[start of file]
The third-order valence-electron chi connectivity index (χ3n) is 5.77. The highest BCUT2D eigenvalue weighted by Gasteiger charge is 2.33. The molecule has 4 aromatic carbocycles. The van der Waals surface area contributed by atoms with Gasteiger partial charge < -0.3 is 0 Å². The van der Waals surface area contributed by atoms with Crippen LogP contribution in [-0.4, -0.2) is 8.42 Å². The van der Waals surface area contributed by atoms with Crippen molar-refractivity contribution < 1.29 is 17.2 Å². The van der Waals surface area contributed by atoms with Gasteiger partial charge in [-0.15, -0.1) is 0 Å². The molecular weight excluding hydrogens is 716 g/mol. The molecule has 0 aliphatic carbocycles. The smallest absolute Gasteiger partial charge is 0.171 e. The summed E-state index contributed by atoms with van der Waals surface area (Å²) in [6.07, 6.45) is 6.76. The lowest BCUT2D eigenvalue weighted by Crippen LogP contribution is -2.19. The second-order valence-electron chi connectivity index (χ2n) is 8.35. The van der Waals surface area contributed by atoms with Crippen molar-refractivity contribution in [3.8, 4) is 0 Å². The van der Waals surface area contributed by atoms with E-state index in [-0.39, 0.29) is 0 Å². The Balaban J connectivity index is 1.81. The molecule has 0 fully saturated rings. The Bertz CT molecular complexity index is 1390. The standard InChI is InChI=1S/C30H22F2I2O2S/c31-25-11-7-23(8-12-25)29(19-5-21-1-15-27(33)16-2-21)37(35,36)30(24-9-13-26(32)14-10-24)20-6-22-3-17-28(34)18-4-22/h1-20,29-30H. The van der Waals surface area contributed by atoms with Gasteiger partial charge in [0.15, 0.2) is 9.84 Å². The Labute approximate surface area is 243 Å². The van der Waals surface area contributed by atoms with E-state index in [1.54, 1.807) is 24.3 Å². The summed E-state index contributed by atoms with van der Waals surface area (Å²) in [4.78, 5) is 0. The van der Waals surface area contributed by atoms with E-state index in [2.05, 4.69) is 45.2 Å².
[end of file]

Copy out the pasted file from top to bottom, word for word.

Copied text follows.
The third-order valence-electron chi connectivity index (χ3n) is 5.77. The highest BCUT2D eigenvalue weighted by Gasteiger charge is 2.33. The molecule has 4 aromatic carbocycles. The van der Waals surface area contributed by atoms with Gasteiger partial charge < -0.3 is 0 Å². The van der Waals surface area contributed by atoms with Crippen LogP contribution in [-0.4, -0.2) is 8.42 Å². The van der Waals surface area contributed by atoms with Crippen molar-refractivity contribution < 1.29 is 17.2 Å². The van der Waals surface area contributed by atoms with Gasteiger partial charge in [-0.15, -0.1) is 0 Å². The molecular weight excluding hydrogens is 716 g/mol. The molecule has 0 aliphatic carbocycles. The smallest absolute Gasteiger partial charge is 0.171 e. The summed E-state index contributed by atoms with van der Waals surface area (Å²) in [6.07, 6.45) is 6.76. The lowest BCUT2D eigenvalue weighted by Crippen LogP contribution is -2.19. The second-order valence-electron chi connectivity index (χ2n) is 8.35. The van der Waals surface area contributed by atoms with Crippen molar-refractivity contribution in [3.8, 4) is 0 Å². The van der Waals surface area contributed by atoms with E-state index in [-0.39, 0.29) is 0 Å². The Balaban J connectivity index is 1.81. The molecule has 0 fully saturated rings. The Bertz CT molecular complexity index is 1390. The standard InChI is InChI=1S/C30H22F2I2O2S/c31-25-11-7-23(8-12-25)29(19-5-21-1-15-27(33)16-2-21)37(35,36)30(24-9-13-26(32)14-10-24)20-6-22-3-17-28(34)18-4-22/h1-20,29-30H. The van der Waals surface area contributed by atoms with Gasteiger partial charge in [0.15, 0.2) is 9.84 Å². The Labute approximate surface area is 243 Å². The van der Waals surface area contributed by atoms with E-state index in [1.54, 1.807) is 24.3 Å². The summed E-state index contributed by atoms with van der Waals surface area (Å²) in [4.78, 5) is 0. The van der Waals surface area contributed by atoms with E-state index in [2.05, 4.69) is 45.2 Å².